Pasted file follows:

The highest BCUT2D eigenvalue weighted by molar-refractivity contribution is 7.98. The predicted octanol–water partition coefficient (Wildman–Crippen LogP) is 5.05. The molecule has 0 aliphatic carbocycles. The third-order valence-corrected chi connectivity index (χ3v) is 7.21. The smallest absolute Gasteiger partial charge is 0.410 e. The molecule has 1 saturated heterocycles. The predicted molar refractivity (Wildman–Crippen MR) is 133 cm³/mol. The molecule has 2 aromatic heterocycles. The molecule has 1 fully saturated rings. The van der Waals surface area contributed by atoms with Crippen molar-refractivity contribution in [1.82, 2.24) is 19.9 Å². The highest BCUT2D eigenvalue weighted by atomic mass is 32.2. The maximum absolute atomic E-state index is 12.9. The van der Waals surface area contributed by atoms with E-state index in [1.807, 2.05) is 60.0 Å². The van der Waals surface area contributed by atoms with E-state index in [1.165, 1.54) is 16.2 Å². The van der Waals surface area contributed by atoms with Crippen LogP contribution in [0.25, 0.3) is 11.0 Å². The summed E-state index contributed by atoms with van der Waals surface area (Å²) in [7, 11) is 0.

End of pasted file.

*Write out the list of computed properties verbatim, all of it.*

The highest BCUT2D eigenvalue weighted by molar-refractivity contribution is 7.98. The predicted octanol–water partition coefficient (Wildman–Crippen LogP) is 5.05. The molecule has 0 aliphatic carbocycles. The third-order valence-corrected chi connectivity index (χ3v) is 7.21. The smallest absolute Gasteiger partial charge is 0.410 e. The molecule has 1 saturated heterocycles. The predicted molar refractivity (Wildman–Crippen MR) is 133 cm³/mol. The molecule has 2 aromatic heterocycles. The molecule has 1 fully saturated rings. The van der Waals surface area contributed by atoms with Crippen molar-refractivity contribution in [1.82, 2.24) is 19.9 Å². The highest BCUT2D eigenvalue weighted by atomic mass is 32.2. The maximum absolute atomic E-state index is 12.9. The van der Waals surface area contributed by atoms with E-state index in [1.807, 2.05) is 60.0 Å². The van der Waals surface area contributed by atoms with E-state index in [1.165, 1.54) is 16.2 Å². The van der Waals surface area contributed by atoms with Crippen LogP contribution in [0.25, 0.3) is 11.0 Å². The summed E-state index contributed by atoms with van der Waals surface area (Å²) in [7, 11) is 0.